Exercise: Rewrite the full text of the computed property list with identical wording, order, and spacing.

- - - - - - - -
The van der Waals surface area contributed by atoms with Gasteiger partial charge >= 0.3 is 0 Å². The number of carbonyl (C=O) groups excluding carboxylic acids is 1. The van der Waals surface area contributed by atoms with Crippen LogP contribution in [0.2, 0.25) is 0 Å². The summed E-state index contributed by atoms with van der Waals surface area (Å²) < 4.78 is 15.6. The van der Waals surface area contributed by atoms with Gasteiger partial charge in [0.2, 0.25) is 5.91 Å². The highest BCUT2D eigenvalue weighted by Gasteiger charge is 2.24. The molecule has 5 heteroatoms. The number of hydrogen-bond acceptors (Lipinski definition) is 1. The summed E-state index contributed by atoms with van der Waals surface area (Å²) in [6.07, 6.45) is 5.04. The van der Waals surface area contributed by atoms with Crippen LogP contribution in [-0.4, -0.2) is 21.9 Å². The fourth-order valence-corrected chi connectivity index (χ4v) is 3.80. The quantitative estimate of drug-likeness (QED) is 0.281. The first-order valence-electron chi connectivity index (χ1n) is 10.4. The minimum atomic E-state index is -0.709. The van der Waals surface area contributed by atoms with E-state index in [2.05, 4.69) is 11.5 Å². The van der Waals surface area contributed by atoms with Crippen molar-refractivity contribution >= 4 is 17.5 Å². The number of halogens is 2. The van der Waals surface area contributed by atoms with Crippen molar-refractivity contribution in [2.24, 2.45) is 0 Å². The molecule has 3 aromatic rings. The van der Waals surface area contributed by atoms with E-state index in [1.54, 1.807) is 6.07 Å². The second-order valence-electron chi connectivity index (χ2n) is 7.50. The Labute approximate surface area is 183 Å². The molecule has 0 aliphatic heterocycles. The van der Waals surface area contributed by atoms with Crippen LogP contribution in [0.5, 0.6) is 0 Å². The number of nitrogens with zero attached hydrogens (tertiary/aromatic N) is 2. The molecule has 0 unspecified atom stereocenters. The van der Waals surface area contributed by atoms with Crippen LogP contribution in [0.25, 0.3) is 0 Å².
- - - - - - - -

The van der Waals surface area contributed by atoms with Gasteiger partial charge >= 0.3 is 0 Å². The number of carbonyl (C=O) groups excluding carboxylic acids is 1. The van der Waals surface area contributed by atoms with Crippen LogP contribution in [0.2, 0.25) is 0 Å². The summed E-state index contributed by atoms with van der Waals surface area (Å²) < 4.78 is 15.6. The van der Waals surface area contributed by atoms with Gasteiger partial charge in [0.2, 0.25) is 5.91 Å². The highest BCUT2D eigenvalue weighted by Gasteiger charge is 2.24. The molecule has 5 heteroatoms. The number of hydrogen-bond acceptors (Lipinski definition) is 1. The summed E-state index contributed by atoms with van der Waals surface area (Å²) in [6.07, 6.45) is 5.04. The van der Waals surface area contributed by atoms with Crippen LogP contribution in [-0.4, -0.2) is 21.9 Å². The fourth-order valence-corrected chi connectivity index (χ4v) is 3.80. The quantitative estimate of drug-likeness (QED) is 0.281. The first-order valence-electron chi connectivity index (χ1n) is 10.4. The minimum atomic E-state index is -0.709. The van der Waals surface area contributed by atoms with E-state index in [2.05, 4.69) is 11.5 Å². The van der Waals surface area contributed by atoms with Crippen molar-refractivity contribution >= 4 is 17.5 Å². The number of halogens is 2. The van der Waals surface area contributed by atoms with Crippen molar-refractivity contribution in [2.24, 2.45) is 0 Å². The molecule has 3 aromatic rings. The van der Waals surface area contributed by atoms with E-state index in [1.54, 1.807) is 6.07 Å². The second-order valence-electron chi connectivity index (χ2n) is 7.50. The Labute approximate surface area is 183 Å². The molecule has 0 aliphatic heterocycles. The van der Waals surface area contributed by atoms with Crippen LogP contribution in [0.5, 0.6) is 0 Å². The number of nitrogens with zero attached hydrogens (tertiary/aromatic N) is 2. The molecule has 0 unspecified atom stereocenters. The van der Waals surface area contributed by atoms with Crippen LogP contribution in [0.25, 0.3) is 0 Å².